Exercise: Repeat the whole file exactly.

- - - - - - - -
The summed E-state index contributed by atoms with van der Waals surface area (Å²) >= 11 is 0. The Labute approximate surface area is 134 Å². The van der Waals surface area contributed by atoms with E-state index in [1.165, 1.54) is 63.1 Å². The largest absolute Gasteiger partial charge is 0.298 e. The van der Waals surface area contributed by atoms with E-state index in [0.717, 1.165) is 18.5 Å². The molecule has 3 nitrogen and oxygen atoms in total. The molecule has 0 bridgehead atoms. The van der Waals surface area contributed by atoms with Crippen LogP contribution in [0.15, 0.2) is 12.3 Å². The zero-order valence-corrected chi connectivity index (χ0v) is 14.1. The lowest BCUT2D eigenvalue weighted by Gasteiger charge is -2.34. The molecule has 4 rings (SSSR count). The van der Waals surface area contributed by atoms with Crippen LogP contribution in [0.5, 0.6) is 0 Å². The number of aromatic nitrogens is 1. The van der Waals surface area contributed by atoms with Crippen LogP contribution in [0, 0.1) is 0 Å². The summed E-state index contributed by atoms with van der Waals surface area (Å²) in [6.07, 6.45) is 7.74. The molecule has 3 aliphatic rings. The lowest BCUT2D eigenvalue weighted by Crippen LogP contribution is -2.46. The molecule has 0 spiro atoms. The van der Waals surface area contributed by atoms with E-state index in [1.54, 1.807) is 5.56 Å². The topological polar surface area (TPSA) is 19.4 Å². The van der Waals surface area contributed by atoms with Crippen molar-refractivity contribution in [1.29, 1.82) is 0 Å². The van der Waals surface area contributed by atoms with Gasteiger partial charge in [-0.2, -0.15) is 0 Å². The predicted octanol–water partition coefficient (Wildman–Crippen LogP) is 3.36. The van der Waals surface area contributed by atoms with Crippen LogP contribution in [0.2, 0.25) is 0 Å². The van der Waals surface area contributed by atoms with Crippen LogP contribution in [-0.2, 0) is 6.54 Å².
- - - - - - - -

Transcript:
The summed E-state index contributed by atoms with van der Waals surface area (Å²) >= 11 is 0. The Labute approximate surface area is 134 Å². The van der Waals surface area contributed by atoms with E-state index in [1.165, 1.54) is 63.1 Å². The largest absolute Gasteiger partial charge is 0.298 e. The van der Waals surface area contributed by atoms with E-state index in [0.717, 1.165) is 18.5 Å². The molecule has 3 nitrogen and oxygen atoms in total. The molecule has 0 bridgehead atoms. The van der Waals surface area contributed by atoms with Crippen LogP contribution in [0.15, 0.2) is 12.3 Å². The zero-order valence-corrected chi connectivity index (χ0v) is 14.1. The lowest BCUT2D eigenvalue weighted by Gasteiger charge is -2.34. The molecule has 4 rings (SSSR count). The van der Waals surface area contributed by atoms with Crippen LogP contribution in [0.5, 0.6) is 0 Å². The number of aromatic nitrogens is 1. The van der Waals surface area contributed by atoms with Crippen LogP contribution in [0, 0.1) is 0 Å². The summed E-state index contributed by atoms with van der Waals surface area (Å²) in [6.07, 6.45) is 7.74. The molecule has 3 aliphatic rings. The lowest BCUT2D eigenvalue weighted by Crippen LogP contribution is -2.46. The molecule has 0 spiro atoms. The van der Waals surface area contributed by atoms with E-state index in [1.54, 1.807) is 5.56 Å². The topological polar surface area (TPSA) is 19.4 Å². The van der Waals surface area contributed by atoms with Crippen molar-refractivity contribution in [1.29, 1.82) is 0 Å². The van der Waals surface area contributed by atoms with Gasteiger partial charge in [-0.2, -0.15) is 0 Å². The predicted octanol–water partition coefficient (Wildman–Crippen LogP) is 3.36. The van der Waals surface area contributed by atoms with Crippen LogP contribution in [0.2, 0.25) is 0 Å². The van der Waals surface area contributed by atoms with Crippen LogP contribution in [-0.2, 0) is 6.54 Å².